Business professor encourages academia to resist fake news
Many professors, researchers and academics administration in the White House have gone on record in resisting President Donald Trump’s administration’s affinity for ultra-right-wing news outlets often reporting unfounded stories.
Andrew J. Hoffman, Holcim (US) Professor of Sustainable Enterprise at the Ross School of Business and School for Environment and Sustainability, said it is too early to give up. Instead, he said academics can save a “post-truth” world by not shying away from politics and aggressively engaging with the public.
“Some academics just want to put their information out to the general public and not cause any commotion,” Hoffman said. “In my view, if you didn’t cause a commotion, you didn’t really challenge people’s beliefs. … If you’re saying something important, you will offend people.”
Hoffman teaches about the environment and sustainability, topics he believes have experienced major political setbacks under current administration. Trump; Scott Pruitt, head of the Environmental Protection Agency; and many other prominent Republicans are climate skeptics, though 87 percent of scientists agree climate change is caused by human activity. Only 50 percent of the public acknowledges the same, however, and Hoffman said social media makes it easier for people to encounter fake information and propaganda.
Hoffman said he views “fake news” as a failure of academics to join public and political discourse. He argued academics need to be trained and given incentives to spread their research beyond the ivory tower, although he warned against drifting too far into punditry.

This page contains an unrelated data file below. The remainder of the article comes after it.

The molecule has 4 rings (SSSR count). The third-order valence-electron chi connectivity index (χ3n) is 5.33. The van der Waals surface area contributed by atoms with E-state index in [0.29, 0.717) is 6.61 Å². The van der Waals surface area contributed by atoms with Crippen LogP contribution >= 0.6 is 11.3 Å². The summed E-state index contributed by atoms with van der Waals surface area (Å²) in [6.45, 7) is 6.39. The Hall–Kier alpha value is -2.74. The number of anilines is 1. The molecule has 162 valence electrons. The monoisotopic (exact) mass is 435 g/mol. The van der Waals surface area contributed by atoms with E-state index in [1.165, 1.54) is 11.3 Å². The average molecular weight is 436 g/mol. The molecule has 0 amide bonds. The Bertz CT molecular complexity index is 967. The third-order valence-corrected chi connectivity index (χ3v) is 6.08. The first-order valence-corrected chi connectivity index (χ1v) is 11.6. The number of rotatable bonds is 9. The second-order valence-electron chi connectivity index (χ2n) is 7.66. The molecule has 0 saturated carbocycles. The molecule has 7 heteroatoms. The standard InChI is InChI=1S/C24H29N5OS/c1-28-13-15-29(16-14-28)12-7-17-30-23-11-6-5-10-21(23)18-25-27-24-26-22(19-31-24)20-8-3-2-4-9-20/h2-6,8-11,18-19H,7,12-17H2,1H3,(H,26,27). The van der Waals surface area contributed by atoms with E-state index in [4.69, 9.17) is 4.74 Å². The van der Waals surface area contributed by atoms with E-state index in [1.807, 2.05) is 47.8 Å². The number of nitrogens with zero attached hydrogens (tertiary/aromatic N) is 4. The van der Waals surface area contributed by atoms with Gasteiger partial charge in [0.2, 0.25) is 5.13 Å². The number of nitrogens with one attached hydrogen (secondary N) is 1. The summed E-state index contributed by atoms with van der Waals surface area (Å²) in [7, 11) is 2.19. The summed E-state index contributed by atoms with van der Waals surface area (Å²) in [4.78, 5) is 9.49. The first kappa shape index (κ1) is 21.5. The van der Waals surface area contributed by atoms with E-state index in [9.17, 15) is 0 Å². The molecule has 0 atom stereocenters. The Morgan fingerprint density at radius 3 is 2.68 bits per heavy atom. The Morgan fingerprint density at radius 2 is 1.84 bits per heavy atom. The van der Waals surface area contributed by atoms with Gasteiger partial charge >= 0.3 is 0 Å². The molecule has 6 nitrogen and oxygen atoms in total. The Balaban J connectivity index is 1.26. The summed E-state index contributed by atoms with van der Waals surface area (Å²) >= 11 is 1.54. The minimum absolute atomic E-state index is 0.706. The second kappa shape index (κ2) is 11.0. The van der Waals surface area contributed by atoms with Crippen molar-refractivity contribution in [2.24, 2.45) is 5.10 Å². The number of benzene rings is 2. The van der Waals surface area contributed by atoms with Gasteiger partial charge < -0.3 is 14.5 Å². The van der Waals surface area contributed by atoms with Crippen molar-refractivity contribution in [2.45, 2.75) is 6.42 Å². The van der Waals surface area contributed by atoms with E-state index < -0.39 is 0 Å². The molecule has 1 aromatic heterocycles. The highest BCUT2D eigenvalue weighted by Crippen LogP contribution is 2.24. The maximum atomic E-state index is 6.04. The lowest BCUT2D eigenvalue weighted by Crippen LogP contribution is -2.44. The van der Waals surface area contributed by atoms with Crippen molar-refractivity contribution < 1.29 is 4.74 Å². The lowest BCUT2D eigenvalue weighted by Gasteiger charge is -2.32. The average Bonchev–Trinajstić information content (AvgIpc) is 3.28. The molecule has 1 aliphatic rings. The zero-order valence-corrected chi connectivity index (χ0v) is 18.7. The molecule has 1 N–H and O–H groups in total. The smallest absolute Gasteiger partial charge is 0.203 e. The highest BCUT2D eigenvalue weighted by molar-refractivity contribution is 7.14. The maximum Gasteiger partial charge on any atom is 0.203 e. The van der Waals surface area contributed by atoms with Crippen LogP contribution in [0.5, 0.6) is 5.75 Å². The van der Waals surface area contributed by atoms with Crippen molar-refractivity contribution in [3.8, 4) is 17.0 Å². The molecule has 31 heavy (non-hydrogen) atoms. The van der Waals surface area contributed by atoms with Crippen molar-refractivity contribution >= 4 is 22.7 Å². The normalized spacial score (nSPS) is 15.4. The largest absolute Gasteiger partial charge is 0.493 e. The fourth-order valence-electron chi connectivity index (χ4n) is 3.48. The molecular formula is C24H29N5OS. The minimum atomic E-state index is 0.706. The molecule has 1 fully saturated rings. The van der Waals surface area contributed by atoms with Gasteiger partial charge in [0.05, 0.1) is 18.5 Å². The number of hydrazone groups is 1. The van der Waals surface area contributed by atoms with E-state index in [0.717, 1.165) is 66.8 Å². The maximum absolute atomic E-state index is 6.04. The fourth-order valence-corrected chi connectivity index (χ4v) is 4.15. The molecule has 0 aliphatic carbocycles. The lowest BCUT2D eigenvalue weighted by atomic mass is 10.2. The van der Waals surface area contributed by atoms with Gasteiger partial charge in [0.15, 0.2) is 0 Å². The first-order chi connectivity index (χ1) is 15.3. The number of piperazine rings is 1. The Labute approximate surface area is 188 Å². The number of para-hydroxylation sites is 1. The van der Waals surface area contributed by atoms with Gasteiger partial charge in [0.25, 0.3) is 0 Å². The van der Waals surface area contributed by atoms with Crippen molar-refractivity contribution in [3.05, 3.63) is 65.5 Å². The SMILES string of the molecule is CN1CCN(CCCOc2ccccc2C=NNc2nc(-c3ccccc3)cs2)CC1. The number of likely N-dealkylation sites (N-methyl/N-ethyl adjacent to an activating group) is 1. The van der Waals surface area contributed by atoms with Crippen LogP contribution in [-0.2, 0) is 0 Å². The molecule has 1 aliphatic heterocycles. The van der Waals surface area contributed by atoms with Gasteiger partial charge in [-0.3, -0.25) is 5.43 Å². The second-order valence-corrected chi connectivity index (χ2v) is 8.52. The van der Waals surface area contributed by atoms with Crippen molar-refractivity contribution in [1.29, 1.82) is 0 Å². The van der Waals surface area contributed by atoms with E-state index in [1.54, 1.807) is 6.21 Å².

“Some schools are creating financial incentives,” Hoffman said, referencing the creation of two new public engagement awards created by the University. “I would also like to see changes in the annual review process that professors go through and the tenure and promotion process.”
Hoffman explained approaching people with terms and forms they can find familiar is crucial during public engagement. Academic jargon and intra-university pats on the back, as Hoffman says, only serve to alienate the rest of the population from scientists.
President Mark Schlissel echoed the same sentiments in a May 2015 conference that Hoffman also attended.
“If we’re perceived as being an ivory tower and talking to one another and being proud of our discoveries and our awards and our accomplishments and the letters after our names, I think in the long run the enterprise is going to suffer in society’s eyes and our potential for impact will diminish,” Schlissel said. “The willingness of society to support us will decrease.”
Hoffman also argued the ways in which scientists think about public engagement is crucial. The present-day structure of public engagement is based on what is known as the "knowledge deficit model," which starts with the presumption of “If you knew what I knew, you’d think what I think.” Hoffman said this approach works in the classroom, where students are already eager to learn, but makes professors look arrogant and widens the trust gap between them and non-academics.